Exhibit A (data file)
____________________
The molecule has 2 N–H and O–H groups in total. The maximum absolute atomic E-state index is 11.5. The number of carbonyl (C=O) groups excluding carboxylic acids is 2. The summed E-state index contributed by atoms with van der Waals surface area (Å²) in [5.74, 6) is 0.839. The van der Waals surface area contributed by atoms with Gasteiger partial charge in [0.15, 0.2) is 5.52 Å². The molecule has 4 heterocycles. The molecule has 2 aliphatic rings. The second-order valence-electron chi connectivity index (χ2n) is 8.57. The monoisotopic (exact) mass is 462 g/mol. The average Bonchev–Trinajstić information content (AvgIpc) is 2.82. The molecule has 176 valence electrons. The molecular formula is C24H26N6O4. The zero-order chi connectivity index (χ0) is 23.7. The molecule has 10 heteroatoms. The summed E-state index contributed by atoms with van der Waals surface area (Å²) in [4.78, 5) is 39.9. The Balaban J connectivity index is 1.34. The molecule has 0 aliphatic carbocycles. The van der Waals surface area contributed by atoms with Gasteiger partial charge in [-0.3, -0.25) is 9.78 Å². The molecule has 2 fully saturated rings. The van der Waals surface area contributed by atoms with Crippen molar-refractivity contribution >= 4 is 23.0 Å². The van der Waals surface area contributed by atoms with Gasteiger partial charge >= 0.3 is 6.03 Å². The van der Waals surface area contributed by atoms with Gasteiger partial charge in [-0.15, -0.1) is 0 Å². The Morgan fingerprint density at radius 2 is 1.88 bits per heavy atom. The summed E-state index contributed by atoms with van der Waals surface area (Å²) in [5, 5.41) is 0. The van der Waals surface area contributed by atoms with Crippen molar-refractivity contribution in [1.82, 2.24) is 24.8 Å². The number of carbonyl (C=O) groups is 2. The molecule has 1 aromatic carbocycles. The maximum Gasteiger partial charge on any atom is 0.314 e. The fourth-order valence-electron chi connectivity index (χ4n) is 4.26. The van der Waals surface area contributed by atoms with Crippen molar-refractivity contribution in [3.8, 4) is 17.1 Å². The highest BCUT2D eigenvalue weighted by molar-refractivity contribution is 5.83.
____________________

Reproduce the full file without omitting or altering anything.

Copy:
The molecule has 2 N–H and O–H groups in total. The maximum absolute atomic E-state index is 11.5. The number of carbonyl (C=O) groups excluding carboxylic acids is 2. The summed E-state index contributed by atoms with van der Waals surface area (Å²) in [5.74, 6) is 0.839. The van der Waals surface area contributed by atoms with Gasteiger partial charge in [0.15, 0.2) is 5.52 Å². The molecule has 4 heterocycles. The molecule has 2 aliphatic rings. The second-order valence-electron chi connectivity index (χ2n) is 8.57. The monoisotopic (exact) mass is 462 g/mol. The average Bonchev–Trinajstić information content (AvgIpc) is 2.82. The molecule has 176 valence electrons. The molecular formula is C24H26N6O4. The zero-order chi connectivity index (χ0) is 23.7. The molecule has 10 heteroatoms. The summed E-state index contributed by atoms with van der Waals surface area (Å²) in [4.78, 5) is 39.9. The Balaban J connectivity index is 1.34. The molecule has 0 aliphatic carbocycles. The van der Waals surface area contributed by atoms with Gasteiger partial charge in [-0.3, -0.25) is 9.78 Å². The molecule has 2 fully saturated rings. The van der Waals surface area contributed by atoms with Crippen molar-refractivity contribution >= 4 is 23.0 Å². The van der Waals surface area contributed by atoms with Gasteiger partial charge >= 0.3 is 6.03 Å². The van der Waals surface area contributed by atoms with Gasteiger partial charge in [-0.15, -0.1) is 0 Å². The Morgan fingerprint density at radius 2 is 1.88 bits per heavy atom. The summed E-state index contributed by atoms with van der Waals surface area (Å²) in [5, 5.41) is 0. The van der Waals surface area contributed by atoms with Crippen molar-refractivity contribution in [1.82, 2.24) is 24.8 Å². The number of carbonyl (C=O) groups is 2. The molecule has 1 aromatic carbocycles. The maximum Gasteiger partial charge on any atom is 0.314 e. The fourth-order valence-electron chi connectivity index (χ4n) is 4.26. The van der Waals surface area contributed by atoms with Crippen molar-refractivity contribution in [3.8, 4) is 17.1 Å². The highest BCUT2D eigenvalue weighted by molar-refractivity contribution is 5.83.